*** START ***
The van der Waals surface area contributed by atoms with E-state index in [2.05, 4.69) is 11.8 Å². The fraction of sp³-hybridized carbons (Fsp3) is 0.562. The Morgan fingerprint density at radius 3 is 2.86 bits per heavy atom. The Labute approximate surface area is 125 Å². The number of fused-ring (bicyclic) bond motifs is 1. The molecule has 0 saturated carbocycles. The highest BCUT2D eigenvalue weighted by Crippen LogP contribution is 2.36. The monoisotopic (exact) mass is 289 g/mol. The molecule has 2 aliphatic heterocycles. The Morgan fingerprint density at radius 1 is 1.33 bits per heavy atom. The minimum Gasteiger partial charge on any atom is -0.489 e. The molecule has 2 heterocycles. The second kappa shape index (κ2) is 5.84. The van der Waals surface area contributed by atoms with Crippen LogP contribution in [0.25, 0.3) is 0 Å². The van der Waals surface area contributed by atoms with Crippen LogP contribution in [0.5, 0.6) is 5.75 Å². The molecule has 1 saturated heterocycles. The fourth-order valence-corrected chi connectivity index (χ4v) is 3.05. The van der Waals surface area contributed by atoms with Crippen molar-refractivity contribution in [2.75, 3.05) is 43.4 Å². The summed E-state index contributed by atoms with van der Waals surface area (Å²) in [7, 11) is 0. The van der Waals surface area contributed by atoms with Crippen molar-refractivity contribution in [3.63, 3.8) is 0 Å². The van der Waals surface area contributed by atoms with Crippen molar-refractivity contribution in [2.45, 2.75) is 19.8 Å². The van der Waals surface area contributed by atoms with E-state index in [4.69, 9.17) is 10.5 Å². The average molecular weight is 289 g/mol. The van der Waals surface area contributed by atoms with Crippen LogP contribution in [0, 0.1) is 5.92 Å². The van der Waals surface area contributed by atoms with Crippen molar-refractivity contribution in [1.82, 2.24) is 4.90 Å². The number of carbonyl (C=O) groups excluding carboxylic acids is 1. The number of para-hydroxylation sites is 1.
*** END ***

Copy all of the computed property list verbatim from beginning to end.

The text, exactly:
The van der Waals surface area contributed by atoms with E-state index in [2.05, 4.69) is 11.8 Å². The fraction of sp³-hybridized carbons (Fsp3) is 0.562. The Morgan fingerprint density at radius 3 is 2.86 bits per heavy atom. The Labute approximate surface area is 125 Å². The number of fused-ring (bicyclic) bond motifs is 1. The molecule has 0 saturated carbocycles. The highest BCUT2D eigenvalue weighted by Crippen LogP contribution is 2.36. The monoisotopic (exact) mass is 289 g/mol. The molecule has 2 aliphatic heterocycles. The Morgan fingerprint density at radius 1 is 1.33 bits per heavy atom. The minimum Gasteiger partial charge on any atom is -0.489 e. The molecule has 2 heterocycles. The second kappa shape index (κ2) is 5.84. The van der Waals surface area contributed by atoms with Crippen LogP contribution in [0.25, 0.3) is 0 Å². The van der Waals surface area contributed by atoms with Crippen LogP contribution in [0.5, 0.6) is 5.75 Å². The molecule has 1 saturated heterocycles. The fourth-order valence-corrected chi connectivity index (χ4v) is 3.05. The van der Waals surface area contributed by atoms with Crippen molar-refractivity contribution in [2.75, 3.05) is 43.4 Å². The summed E-state index contributed by atoms with van der Waals surface area (Å²) in [7, 11) is 0. The van der Waals surface area contributed by atoms with Crippen molar-refractivity contribution in [3.63, 3.8) is 0 Å². The van der Waals surface area contributed by atoms with Crippen molar-refractivity contribution in [2.45, 2.75) is 19.8 Å². The van der Waals surface area contributed by atoms with E-state index in [4.69, 9.17) is 10.5 Å². The average molecular weight is 289 g/mol. The van der Waals surface area contributed by atoms with Crippen LogP contribution in [0, 0.1) is 5.92 Å². The van der Waals surface area contributed by atoms with Crippen molar-refractivity contribution in [1.82, 2.24) is 4.90 Å². The number of carbonyl (C=O) groups excluding carboxylic acids is 1. The number of para-hydroxylation sites is 1.